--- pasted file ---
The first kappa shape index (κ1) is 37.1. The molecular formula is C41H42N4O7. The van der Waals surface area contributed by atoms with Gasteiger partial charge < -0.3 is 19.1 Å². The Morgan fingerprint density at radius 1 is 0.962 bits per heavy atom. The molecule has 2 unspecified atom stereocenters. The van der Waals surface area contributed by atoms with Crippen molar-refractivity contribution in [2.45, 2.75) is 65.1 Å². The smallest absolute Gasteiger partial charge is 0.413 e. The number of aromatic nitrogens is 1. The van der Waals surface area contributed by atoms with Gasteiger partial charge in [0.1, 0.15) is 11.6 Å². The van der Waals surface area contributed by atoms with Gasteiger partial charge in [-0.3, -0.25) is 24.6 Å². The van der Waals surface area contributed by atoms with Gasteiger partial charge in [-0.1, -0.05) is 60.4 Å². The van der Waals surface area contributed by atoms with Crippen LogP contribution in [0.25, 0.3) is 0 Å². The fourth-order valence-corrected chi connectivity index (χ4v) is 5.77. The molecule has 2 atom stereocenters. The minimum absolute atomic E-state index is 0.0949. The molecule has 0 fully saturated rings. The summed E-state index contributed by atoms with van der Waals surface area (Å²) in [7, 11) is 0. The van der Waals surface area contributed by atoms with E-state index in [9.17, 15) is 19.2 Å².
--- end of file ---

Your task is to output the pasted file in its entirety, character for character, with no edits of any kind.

The first kappa shape index (κ1) is 37.1. The molecular formula is C41H42N4O7. The van der Waals surface area contributed by atoms with Gasteiger partial charge < -0.3 is 19.1 Å². The Morgan fingerprint density at radius 1 is 0.962 bits per heavy atom. The molecule has 2 unspecified atom stereocenters. The van der Waals surface area contributed by atoms with Crippen molar-refractivity contribution in [2.45, 2.75) is 65.1 Å². The smallest absolute Gasteiger partial charge is 0.413 e. The number of aromatic nitrogens is 1. The van der Waals surface area contributed by atoms with Gasteiger partial charge in [0.1, 0.15) is 11.6 Å². The van der Waals surface area contributed by atoms with Gasteiger partial charge in [-0.3, -0.25) is 24.6 Å². The van der Waals surface area contributed by atoms with Gasteiger partial charge in [-0.1, -0.05) is 60.4 Å². The van der Waals surface area contributed by atoms with Crippen LogP contribution in [0.25, 0.3) is 0 Å². The fourth-order valence-corrected chi connectivity index (χ4v) is 5.77. The molecule has 2 atom stereocenters. The minimum absolute atomic E-state index is 0.0949. The molecule has 0 fully saturated rings. The summed E-state index contributed by atoms with van der Waals surface area (Å²) in [7, 11) is 0. The van der Waals surface area contributed by atoms with E-state index in [9.17, 15) is 19.2 Å².